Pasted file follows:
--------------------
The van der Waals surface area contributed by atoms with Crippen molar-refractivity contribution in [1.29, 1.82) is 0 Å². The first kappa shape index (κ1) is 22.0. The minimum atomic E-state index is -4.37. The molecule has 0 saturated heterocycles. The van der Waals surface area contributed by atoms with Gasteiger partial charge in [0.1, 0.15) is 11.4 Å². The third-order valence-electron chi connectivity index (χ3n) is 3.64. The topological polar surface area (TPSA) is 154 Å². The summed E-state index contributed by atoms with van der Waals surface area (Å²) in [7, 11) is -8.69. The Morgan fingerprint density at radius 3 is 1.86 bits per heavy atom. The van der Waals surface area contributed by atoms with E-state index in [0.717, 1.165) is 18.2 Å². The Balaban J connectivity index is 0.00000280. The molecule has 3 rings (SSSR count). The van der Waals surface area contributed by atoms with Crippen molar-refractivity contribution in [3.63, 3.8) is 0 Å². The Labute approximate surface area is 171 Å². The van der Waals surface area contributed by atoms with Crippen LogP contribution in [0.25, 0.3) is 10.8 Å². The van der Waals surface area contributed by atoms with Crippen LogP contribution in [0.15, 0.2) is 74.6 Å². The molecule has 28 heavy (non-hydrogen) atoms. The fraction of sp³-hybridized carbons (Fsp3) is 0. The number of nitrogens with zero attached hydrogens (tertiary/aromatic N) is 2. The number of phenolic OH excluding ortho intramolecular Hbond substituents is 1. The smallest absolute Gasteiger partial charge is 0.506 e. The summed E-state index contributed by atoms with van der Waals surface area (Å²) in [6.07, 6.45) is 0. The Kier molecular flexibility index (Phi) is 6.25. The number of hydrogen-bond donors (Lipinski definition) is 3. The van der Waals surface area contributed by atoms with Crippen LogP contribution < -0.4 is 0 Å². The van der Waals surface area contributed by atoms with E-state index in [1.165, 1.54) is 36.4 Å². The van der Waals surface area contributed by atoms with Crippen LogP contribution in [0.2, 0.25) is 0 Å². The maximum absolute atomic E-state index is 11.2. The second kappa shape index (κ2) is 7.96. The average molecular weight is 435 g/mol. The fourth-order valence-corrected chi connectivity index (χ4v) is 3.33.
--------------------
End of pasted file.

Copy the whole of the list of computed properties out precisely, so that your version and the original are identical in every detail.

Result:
The van der Waals surface area contributed by atoms with Crippen molar-refractivity contribution in [1.29, 1.82) is 0 Å². The first kappa shape index (κ1) is 22.0. The minimum atomic E-state index is -4.37. The molecule has 0 saturated heterocycles. The van der Waals surface area contributed by atoms with Gasteiger partial charge in [0.1, 0.15) is 11.4 Å². The third-order valence-electron chi connectivity index (χ3n) is 3.64. The topological polar surface area (TPSA) is 154 Å². The summed E-state index contributed by atoms with van der Waals surface area (Å²) in [7, 11) is -8.69. The Morgan fingerprint density at radius 3 is 1.86 bits per heavy atom. The van der Waals surface area contributed by atoms with E-state index in [0.717, 1.165) is 18.2 Å². The Balaban J connectivity index is 0.00000280. The molecule has 3 rings (SSSR count). The van der Waals surface area contributed by atoms with Crippen molar-refractivity contribution in [3.63, 3.8) is 0 Å². The Labute approximate surface area is 171 Å². The van der Waals surface area contributed by atoms with Crippen LogP contribution in [0.25, 0.3) is 10.8 Å². The van der Waals surface area contributed by atoms with Crippen LogP contribution in [0.15, 0.2) is 74.6 Å². The molecule has 28 heavy (non-hydrogen) atoms. The fraction of sp³-hybridized carbons (Fsp3) is 0. The number of nitrogens with zero attached hydrogens (tertiary/aromatic N) is 2. The number of phenolic OH excluding ortho intramolecular Hbond substituents is 1. The smallest absolute Gasteiger partial charge is 0.506 e. The summed E-state index contributed by atoms with van der Waals surface area (Å²) in [6.07, 6.45) is 0. The Kier molecular flexibility index (Phi) is 6.25. The number of hydrogen-bond donors (Lipinski definition) is 3. The van der Waals surface area contributed by atoms with Crippen LogP contribution < -0.4 is 0 Å². The van der Waals surface area contributed by atoms with E-state index in [1.165, 1.54) is 36.4 Å². The van der Waals surface area contributed by atoms with Crippen LogP contribution in [0.2, 0.25) is 0 Å². The maximum absolute atomic E-state index is 11.2. The second kappa shape index (κ2) is 7.96. The average molecular weight is 435 g/mol. The fourth-order valence-corrected chi connectivity index (χ4v) is 3.33.